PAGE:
Tell me what it takes to get to the door? Or do I just not pay attention when you tell them something to do? Age sex. University politics. Perceived disability. In an effort to achieve the position of a faculty in higher education, I have been simply deprived of the freedom to define each individual, committee, or university. No mention was made of my success or resilience – and no questions asked. Some of us know better than others how broken the world is. Higher education is no different.
So, let’s address elephants in academia. Where are disabled and / or neurodiversent faculty members? I can guess that they are one of two places. The first place I would guess is in a case other than academia. They are not faculty members because by the way someone has decided to qualify them and feel they are less than something they never need to disclose. Yet it is not less against them. The second place is in their offices and classrooms across campuses across the United States, potentially hiding who they are or how they are being treated differently because of their condition.
I suffered my most life-threatening mild traumatic brain injury, or injury, at the age of 16 – over 15 I survived a football game. Since that day, no matter what I believe or tell anyone, I have become disabled. My life was not the same. I still suffer from headaches, pain, memory loss, cognitive fatigue, attention deficit hyperactivity disorder and other cognitive deficits that I manage every day. The doctors told me to give up my college dream. I looked like almost everyone I knew either left me or failed to believe that my injury was real and I was still suffering because it was not seen.
After ten years, three neck surgeries, a little solo world tour, mountain climb, many failures and rejections, countless cries, a few victories, relentless efforts and three degrees, I am here, standing in front of the class, tired. Some would call the experience of interviewing for a neurodivergent, disabled, 20-something female full-time faculty job traumatizing and showed a real lack of accessibility. But I did not give up. I don’t fit any agenda I was changing. I worked tirelessly on tips and tricks to navigate the interview and when I couldn’t remember the questions or when my speech became blurry or abruptly cut off and I lost sight of what I was talking about. After more than a year of trying, I finally landed a full-time faculty position in the fall of 2021. But let me be clear: I’ve rarely made it here, and I wasn’t the first choice for the position.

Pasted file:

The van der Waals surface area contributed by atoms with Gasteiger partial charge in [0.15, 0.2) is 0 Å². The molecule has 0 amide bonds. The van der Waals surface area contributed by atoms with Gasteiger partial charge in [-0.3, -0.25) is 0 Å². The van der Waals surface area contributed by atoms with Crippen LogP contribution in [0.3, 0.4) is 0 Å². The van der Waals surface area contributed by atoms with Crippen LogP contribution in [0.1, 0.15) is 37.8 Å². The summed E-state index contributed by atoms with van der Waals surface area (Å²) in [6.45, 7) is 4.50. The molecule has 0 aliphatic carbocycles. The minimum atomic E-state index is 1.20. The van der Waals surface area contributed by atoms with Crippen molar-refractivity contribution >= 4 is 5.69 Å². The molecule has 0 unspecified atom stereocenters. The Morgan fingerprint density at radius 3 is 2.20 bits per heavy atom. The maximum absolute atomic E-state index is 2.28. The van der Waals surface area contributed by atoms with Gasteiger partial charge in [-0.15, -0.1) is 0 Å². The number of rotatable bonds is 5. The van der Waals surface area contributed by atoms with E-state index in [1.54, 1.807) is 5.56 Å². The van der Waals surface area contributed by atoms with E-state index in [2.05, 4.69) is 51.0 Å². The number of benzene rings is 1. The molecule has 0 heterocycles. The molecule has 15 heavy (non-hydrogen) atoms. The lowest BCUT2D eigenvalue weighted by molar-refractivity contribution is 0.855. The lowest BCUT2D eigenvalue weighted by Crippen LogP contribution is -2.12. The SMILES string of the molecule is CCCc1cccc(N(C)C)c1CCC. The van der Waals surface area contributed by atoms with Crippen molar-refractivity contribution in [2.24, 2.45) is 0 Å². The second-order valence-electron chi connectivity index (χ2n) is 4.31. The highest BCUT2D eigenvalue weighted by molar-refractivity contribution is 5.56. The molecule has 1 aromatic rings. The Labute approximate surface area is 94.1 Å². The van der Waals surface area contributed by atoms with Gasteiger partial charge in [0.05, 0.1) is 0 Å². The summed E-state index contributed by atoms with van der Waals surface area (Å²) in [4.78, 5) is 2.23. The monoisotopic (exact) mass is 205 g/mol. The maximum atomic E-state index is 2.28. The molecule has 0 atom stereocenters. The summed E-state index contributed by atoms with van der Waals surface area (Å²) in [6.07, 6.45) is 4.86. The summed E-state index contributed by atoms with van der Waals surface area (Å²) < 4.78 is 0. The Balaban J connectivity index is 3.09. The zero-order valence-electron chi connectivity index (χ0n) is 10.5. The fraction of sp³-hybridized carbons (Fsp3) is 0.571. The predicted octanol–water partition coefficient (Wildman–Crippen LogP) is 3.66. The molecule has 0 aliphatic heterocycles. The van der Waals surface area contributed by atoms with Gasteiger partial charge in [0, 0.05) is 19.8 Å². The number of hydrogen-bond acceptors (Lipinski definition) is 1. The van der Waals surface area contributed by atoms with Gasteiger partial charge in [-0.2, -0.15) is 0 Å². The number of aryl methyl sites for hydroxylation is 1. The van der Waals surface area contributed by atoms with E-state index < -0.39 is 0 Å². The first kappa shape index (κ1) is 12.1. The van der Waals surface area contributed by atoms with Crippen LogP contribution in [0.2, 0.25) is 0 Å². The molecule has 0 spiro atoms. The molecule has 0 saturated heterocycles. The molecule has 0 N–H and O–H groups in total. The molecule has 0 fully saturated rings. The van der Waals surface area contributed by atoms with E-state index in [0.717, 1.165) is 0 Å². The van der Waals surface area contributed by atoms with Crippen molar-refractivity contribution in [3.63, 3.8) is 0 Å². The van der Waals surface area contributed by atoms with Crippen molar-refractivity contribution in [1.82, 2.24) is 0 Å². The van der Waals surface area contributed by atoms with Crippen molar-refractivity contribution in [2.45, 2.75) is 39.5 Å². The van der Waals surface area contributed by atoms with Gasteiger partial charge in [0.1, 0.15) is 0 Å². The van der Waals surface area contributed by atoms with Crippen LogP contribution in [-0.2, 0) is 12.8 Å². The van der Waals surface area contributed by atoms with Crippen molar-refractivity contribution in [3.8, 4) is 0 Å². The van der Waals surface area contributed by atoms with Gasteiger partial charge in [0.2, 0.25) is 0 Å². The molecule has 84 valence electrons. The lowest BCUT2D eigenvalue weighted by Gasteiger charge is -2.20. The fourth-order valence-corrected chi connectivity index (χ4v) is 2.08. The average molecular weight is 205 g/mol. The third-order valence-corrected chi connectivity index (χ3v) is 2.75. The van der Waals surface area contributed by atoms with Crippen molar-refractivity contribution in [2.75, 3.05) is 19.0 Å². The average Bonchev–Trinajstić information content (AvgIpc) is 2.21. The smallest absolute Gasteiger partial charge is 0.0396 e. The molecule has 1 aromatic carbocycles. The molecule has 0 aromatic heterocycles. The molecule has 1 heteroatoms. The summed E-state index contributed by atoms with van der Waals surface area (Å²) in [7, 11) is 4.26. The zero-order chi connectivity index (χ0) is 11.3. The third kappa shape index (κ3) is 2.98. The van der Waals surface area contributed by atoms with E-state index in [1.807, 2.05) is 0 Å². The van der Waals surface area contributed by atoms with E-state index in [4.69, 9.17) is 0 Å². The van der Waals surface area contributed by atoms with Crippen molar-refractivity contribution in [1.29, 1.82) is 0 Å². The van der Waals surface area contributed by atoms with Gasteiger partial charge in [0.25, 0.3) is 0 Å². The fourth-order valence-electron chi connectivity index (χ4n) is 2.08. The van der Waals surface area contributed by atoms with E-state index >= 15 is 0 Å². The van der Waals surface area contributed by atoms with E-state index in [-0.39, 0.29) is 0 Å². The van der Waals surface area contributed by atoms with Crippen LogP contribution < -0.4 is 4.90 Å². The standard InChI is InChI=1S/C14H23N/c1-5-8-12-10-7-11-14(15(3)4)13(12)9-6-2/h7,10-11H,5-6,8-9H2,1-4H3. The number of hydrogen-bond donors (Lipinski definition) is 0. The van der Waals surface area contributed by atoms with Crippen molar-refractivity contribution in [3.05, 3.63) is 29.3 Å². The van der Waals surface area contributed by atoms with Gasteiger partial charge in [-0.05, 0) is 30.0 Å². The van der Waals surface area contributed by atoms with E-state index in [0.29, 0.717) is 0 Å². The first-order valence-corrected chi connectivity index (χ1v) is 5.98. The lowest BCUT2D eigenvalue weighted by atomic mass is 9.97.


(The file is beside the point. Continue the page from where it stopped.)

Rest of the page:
I love my job and believe in sharing my disability status with my students. I believe in going against the grain by sharing my struggles and stories with colleagues and the administration. I use it as a proof to test who I am and who they are
Now let’s take a look directly at some of the things you should do to deal with your disabled and neurodegenerative colleagues. Check your bias and how you talk to us, whether we have visible or invisible disabilities. Stop saying, “I wouldn’t have known if you hadn’t told me” or “You hid it so well” or “It must be hard” or “Wow, you’re so strong, I could not have imagined,” By These are not compliments. We are all doing the same thing here, but many of us are not paying the same price. Some of us don’t have to choose between our jobs and our health every day. Some of us do not need to bring animals to our service or use auxiliary equipment or technology. Some of us can sit in a one to four hour meeting without a cognitive collapse so intense that they can’t drive home. Some of us do not have physical disabilities. None of us have an invisible disability.
But most importantly, none of us have it that we are better off without it. We’re paying a price. We have to choose between work and health. We need helpful technology and service animals. We could not drive home after work or meeting because the day took everything away from us and it was no longer safe to do so. We have physical and invisible disabilities. We personally adjust our schedule and strategy. We have the bag of strategy, which we just call our life, that goes through our daily lives.
Don’t be mistaken for taking my word for pity, for less work, or for taking it easy on us. No, we are faculty members and people like everyone else, and we want to be treated that way. But a little consideration goes a long way, because there is a part of us who are not like you. My disability, gender and age have been portrayed as vulnerable and have been used against me more times than I can count. Why don’t we see them as strengths? In my experience, by showing my best and worst days and simply telling them, “I am the one who has been able to connect and engage such students deeply. Let’s get started now.”
So let’s address the elephant in the house again. Where are all the neurodivergents and faculty members with disabilities? They are exactly where you put them with your attitude, opinions and lack of accessibility and consideration. Understand that we are capable, with an incredible mind, and although being disabled may be part of our identity, it does not determine who we are. I can’t speak for anyone other than myself when I say it’s tiring acting “normal” when I feel something other than normal. As many strangers, friends and colleagues have told me, I am not like other people. So, to quote Luvvi Ajayi, “In a world that wants to whisper to us, I like to shout.” Higher education and the world wants us to whisper, so I’m screaming here.